This is an open letter to Brighton University in response to the presence of a Freshers’ Week stall run by the Sex Workers’ Outreach Project (SWOP), explaining our dismay, why it was a terrible idea, and requesting that they never allow something similar to happen again. It was sent this morning, 24 October 2018. Read More
In this post, Chelsea, who has had many years’ experience in the legal brothels in New Zealand (NZ), makes a searing critique of an article by Lynzi Armstrong that laments the ‘stigma’ that results in banks denying services to ‘sex workers,’ even though profiting from women’s prostitution is entirely legal in NZ. Chelsea argues that the ‘sex workers’ in question were in fact pimps, and the stigma against women involved in prostitution is intrinsic to the system of prostitution itself. Read More
This is the text of a short talk Anna Fisher gave at a Public Policy Exchange event, called “The Future of Sex Work in the UK: Working in Partnership to Support Sex Workers and Minimise Harm,” on Wednesday 19 September 2018.
When the state sanctions prostitution as work, it institutionalises male domination and female suffering, and motivation to address women’s poverty and fix the broken benefits system is lost – because prostitution is institutionalised as welfare for poor women. Read More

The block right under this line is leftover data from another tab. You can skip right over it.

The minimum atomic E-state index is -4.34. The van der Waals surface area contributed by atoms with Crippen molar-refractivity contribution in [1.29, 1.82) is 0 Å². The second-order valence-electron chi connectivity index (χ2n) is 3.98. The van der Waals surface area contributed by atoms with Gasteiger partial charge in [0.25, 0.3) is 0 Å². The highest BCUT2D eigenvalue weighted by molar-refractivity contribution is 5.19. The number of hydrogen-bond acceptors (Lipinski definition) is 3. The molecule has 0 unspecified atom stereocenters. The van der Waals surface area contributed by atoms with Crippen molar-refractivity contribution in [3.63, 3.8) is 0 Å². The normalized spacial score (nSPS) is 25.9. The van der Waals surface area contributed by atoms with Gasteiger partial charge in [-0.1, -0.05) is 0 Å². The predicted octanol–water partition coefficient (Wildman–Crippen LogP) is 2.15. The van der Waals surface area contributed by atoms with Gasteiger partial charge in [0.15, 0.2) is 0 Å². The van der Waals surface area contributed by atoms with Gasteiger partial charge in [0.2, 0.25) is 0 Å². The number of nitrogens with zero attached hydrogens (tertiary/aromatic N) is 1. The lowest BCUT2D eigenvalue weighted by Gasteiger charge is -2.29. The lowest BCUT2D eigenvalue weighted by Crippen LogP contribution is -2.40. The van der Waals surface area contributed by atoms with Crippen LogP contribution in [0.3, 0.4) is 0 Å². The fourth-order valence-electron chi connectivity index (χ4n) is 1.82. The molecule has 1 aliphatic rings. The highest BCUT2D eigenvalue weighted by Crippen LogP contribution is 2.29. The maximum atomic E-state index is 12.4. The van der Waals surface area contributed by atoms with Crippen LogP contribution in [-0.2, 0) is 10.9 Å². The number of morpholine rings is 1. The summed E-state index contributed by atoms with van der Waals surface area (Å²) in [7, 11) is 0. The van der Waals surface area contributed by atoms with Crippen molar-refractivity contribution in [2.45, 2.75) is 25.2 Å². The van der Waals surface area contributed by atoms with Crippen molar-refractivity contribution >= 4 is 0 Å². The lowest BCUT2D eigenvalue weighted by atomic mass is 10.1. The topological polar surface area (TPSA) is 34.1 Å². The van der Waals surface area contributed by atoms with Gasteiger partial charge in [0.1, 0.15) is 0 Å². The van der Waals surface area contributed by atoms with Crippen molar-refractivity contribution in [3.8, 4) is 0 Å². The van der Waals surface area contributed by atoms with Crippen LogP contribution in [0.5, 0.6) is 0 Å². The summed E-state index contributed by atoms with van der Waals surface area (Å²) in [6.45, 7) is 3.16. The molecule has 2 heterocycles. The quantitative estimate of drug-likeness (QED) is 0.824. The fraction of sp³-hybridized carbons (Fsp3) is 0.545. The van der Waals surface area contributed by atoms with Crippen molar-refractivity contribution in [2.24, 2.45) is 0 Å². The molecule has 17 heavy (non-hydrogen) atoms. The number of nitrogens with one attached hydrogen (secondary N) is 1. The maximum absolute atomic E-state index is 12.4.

As a group campaigning for the Nordic Model approach to prostitution, people often berate us for not “listening to sex workers.” If we did, they say, we’d know they all want full decriminalisation of the sex trade and not the Nordic Model. But our group includes survivors of the sex trade and we know that the reality is a little more complicated. In this article we explain why we created our Share Your Story page and distill some of the themes that have emerged from the moving and heart-breaking stories we’ve received so far. Read More
Chelsea Geddes has had many years experience in the legal brothels in New Zealand, whose fully decriminalised approach to the sex trade is often held up as the most enlightened solution to prostitution. In this article, she begs to disagree and explains that, on the contrary, it has made punters more demanding and entitled, and has done nothing to make conditions safer for the women like herself. Read More
This is another collection of #MeToo stories of the sex trade that we’ve received through our Share Your Story page.
“That was the end of my life and the start of the trafficking for the next two years. […] Getting beaten all the time by pimp and johns. Johns were more dangerous than the pimp sometimes. Did the math and almost slept with an entire football stadium full of people. Disgusting. Made him millions and never touched a penny.” Read More